The film was made just a few years after the Stonewall Riots. Was there any discussion about making such a queer-positive movie?
There really wasn't. I mean, it was just a goof, a send up. The themes had been explored in other films and other stage shows at the time. And I guess it was all just so much a part of our history and so much a part of our personalities that none of us thought of it as anything peculiar. If you know Richard O'Brien, I mean, he was peculiar back then and he continues to be peculiar. Brilliant and peculiar. And as I said, I was always attracted to the peculiar. So, I think that’s really what it was, and I don't think we were blazing any new trails. We were just solidifying a trail that was lightly tread at that point.
I can’t think of a film from a major studio that had an openly trans character as the lead before this one.
I don’t know if there was. I mean, I know that there have always been gay characters, but whether there was a trans, I don't know. I've never really explored that. And if it could be put on film, let’s do it. Let's do it the best we can, and obviously with the least amount of money, we could do it with. But Jim Sharman, the director at one point, was offered a lot more money to make the film if he would cast real rock and roll stars in it. And he refused. He said, “No, we’ve got to keep the people who were in it originally.” That’s the sweet spot for the show.
Did you get to see the film before it developed the cult following?
I think there was an opening in London, but I didn't go to because I wasn’t invited. I think the general cast feeling was that it’s slow and not as dynamic as we thought we were making. Thank God there were these pauses, because it gave the audience time to interact with us. I think I finally saw it with an audience in L.A. I think I saw it with audience participation, yeah, because they were the cast of the Tiffany [Theatre in West Hollywood, where the film played from 1977-1983] invited me down. They presented me with a gold record because the soundtrack had gone gold, and I presented them with a pair of my underwear signed to the entire Tiffany cast. And ever since then, I’ve just had so much fun with it.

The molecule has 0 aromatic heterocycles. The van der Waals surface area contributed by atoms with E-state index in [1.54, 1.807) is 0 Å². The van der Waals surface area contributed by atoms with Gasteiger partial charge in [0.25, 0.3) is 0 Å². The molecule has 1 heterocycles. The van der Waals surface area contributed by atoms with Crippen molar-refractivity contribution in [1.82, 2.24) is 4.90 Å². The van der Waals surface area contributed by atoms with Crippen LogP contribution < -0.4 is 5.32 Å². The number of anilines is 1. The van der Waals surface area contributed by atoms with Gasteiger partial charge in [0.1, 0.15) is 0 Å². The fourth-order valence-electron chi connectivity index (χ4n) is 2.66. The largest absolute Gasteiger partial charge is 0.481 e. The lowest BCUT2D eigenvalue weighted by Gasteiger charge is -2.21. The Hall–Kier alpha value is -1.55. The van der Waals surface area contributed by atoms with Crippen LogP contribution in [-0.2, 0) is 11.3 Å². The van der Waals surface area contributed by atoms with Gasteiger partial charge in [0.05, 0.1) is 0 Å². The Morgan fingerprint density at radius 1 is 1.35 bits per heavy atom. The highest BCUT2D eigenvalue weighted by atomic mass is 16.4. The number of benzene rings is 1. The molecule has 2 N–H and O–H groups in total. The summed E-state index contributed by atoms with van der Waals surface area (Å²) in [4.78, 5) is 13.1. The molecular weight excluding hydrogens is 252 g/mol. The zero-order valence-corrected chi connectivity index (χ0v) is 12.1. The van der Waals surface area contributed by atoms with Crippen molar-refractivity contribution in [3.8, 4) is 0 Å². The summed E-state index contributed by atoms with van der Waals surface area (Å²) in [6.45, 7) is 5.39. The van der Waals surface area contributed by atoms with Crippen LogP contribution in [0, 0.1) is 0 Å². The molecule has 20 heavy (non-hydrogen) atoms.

I’m sure you’ve encountered some hardcore fans over the years. What do they say to you?
It’s usually, "I've seen it over a hundred times. I've played every character in it, and I like playing Brad the best." Then I say, "You're a lying asshole." [Laughs.] I say that because who wouldn't want to be Frank-N-Furter instead of Brad? And if these people weren’t standing in front of the former-Brad Majors, I’m sure they would be saying something else.
You originated the role of Danny Zuko in Grease. The show started at a small theater in Chicago and was much darker. Did you guys have any idea that it would have such longevity?
No. In fact, our first preview was horrible. I remember that the director’s agent at the end of the first preview was concerned that everybody was going to be fired. It just didn’t sit very well, and it didn’t have the energy and the sort of brashness yet. But what we did in New York was a very cleaned up version of what was done in Chicago. And then what was done in the movie was a very cleaned up version of what we did in New York.
And if you go to your local elementary school where it’s now being done, that’s another whole level of clean. The people who are very wise, the producers and Jim [Jacobs, Grease’s composer-lyricist-writer] and all the people who created it, in that they have kept this thing alive on so many levels where it’s acceptable in so many venues. And John and Olivia were just spectacular in the movie. I had my reservations about some of the stuff in the movie, but you can’t fault their charm and their talents.
I recently caught your performance as gigolo Nick DeCarlo on The Golden Palace, the spinoff of The Golden Girls. What are your memories of working with those ladies?
I remember being in a Speedo and not being embarrassed for some reason. And then when I worked with Betty White on Hot in Cleveland, she said to me, “Oh yeah, I remember you from the other show in your Speedo.”
I think that was one of my performances that was a bit over the top, trying to keep up with the comedy chops of everybody there, but it was great fun. And just to work with Betty a couple of times was such a joy in my life.
Let’s end this on a very superficial note that Frank-N-Furter would likely approve. You’re 77 years old and you look fantastic. What’s your secret?
I have two kids who are still in college, a wife who is telling me I’m sexy, and I still have all my hair. That’s all I can think of.